The following Examples serve to explain the process according to the invention. The figures given are parts by weight of percentages by weight unless otherwise indicated.

EXAMPLES EXAMPLE 1

1,000 g (12.3 mol of formaldehyde) of a 37% aqueous formalin solution are heated to the reflux temperature together with 10 g (0.027 md) of lead (II) acetate and 50 g of the cocatalyst described below. The heating bath is then removed and methylmorpholine is slowly added so that the mixture continues to boil. No formaldehyde can be detected after 20 minutes. The mixture is then cooled. Methylmorpholine consumption: 26 g.

After concentration by evaporation in a water jet vacuum, 373 g of a mixture of polyhydric alcohols, hydroxy aldehydes and hydroxyketones containing 1.8% of water are obtained. The mixture contains 80.4% of reducing constituents, calculated as glucose, and has a viscosity of 50 C. of 58,190 mPas and an OH number of 898.

The cocatalyst is prepared as follows

3,000 parts of a 37% aqueous formaldehyde solution (37 mol of formaldehyde) are heated to 70-90 C. 30 parts (0.08 mol) of lead (II) acetate are added at this temperature. The mixture is then heated to 100 C. and adjusted to pH 6.7 at this temperature by dropwise addition of a 15% Ca(OH)2 suspension.

After 6 hours, the formaldehyde content has fallen to 20% and the addition of Ca(OH)2 is stopped. The pH of the reaction mixture then slowly falls. When it has fallen to 5.7, the pH is kept constant at this level by further addition of Ca(OH)2 suspension. After a further 7.5 hours, the residual formaldehyde content has fallen to 0.5% and the reaction mixture is cooled. An approximately 37% solution of a cocatalyst mixture consisting of hydroxyaldehydes and hydroxyketones is obtained. In this mixture, the molar ratio of compounds with 3 C atoms and compounds with 4 C atoms is 0.75, the molar ratio of compounds with 4 C atoms and compounds with 5 C atoms is 0.23 and the molar ratio of compounds with 5 C atoms and compounds with 6 C atoms is 0.67.

EXAMPLE 2 (Comparison)

1,000 g (12.3 mol of formaldehyde) of a 37% aqueous formalin solution are heated to the reflux temperature together with 10 g (0.027 mol) of lead (II) acetate and 50 g of the cocatalyst from Example 1. The heating bath is then removed and piperidine is slowly added so that the mixture continues to boil. After 85 minutes, the residual formaldehyde content has fallen to 1.8%. The reaction is then stopped by cooling. Piperidine consumption: 58 g.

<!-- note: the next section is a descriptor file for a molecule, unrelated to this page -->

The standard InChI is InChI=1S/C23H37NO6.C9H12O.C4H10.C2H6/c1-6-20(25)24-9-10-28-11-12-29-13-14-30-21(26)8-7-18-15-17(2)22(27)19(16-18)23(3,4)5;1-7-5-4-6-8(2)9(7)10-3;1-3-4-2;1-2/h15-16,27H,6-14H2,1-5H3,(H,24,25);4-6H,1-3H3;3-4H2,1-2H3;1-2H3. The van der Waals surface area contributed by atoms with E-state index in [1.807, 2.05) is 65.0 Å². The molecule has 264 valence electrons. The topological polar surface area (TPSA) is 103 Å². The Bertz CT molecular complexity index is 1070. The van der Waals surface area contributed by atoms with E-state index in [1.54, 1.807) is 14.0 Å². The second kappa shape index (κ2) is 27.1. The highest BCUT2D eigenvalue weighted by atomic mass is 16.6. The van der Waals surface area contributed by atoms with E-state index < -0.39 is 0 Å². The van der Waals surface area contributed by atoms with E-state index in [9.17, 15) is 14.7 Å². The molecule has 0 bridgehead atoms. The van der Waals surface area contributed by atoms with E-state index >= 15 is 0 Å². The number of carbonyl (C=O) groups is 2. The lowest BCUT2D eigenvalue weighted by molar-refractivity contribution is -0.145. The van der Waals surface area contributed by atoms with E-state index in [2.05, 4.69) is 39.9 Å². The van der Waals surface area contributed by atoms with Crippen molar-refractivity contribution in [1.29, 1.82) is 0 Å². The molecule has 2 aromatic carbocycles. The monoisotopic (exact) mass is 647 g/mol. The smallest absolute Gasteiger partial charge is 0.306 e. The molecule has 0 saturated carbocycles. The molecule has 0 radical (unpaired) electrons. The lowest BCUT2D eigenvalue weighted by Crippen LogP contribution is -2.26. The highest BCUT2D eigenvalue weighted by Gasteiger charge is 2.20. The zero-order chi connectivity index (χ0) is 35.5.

After concentration by evaporation in a water jet vacuum, 401 g of a mixture of polyhydric alcohols, hydroxyaldehydes and hydroxyketones containing 1.7% of water and containing 47.7% of reducing constituents, calculated as glucose, and having a viscosity of 21,565 mPas at 50 C. and an OH number of 668 are obtained.

This Example demonstrates that when a secondary amine is used, longer reaction times are required for formaldehyde condensation. Also, the consumption of base is higher and the yield of reducing sugars lower, both of these factors showing that Cannizzaro reactions take place to a considerable extent.

EXAMPLE 3 (Comparison)

1,000 g (12.3 mol of formaldehyde) of a 37% aqueous formalin solution are heated to reflux temperature together with 10 g (0.027 mol) of lead (II) acetate and 50 g of the cocatalyst from Example 1. The heating bath is then removed and morpholine is slowly added so that the mixture continues to boil. After 45 minutes, the residual formaldehyde content has fallen to 2.7%. The reaction is then stopped by cooling. Morpholine consumption: 60 g.

After concentration in a water jet vacuum, 382 g of a mixture of polyhydric alcohols, hydroxyaldehydes and hydroxyketones containing 3.7% of water and containing 48.8% of reducing constituents, calculated as glucose, and having a viscosity at 50 C. of 1,379 mPas and an OH number of 611 are obtained.

EXAMPLE 4 (Comparison)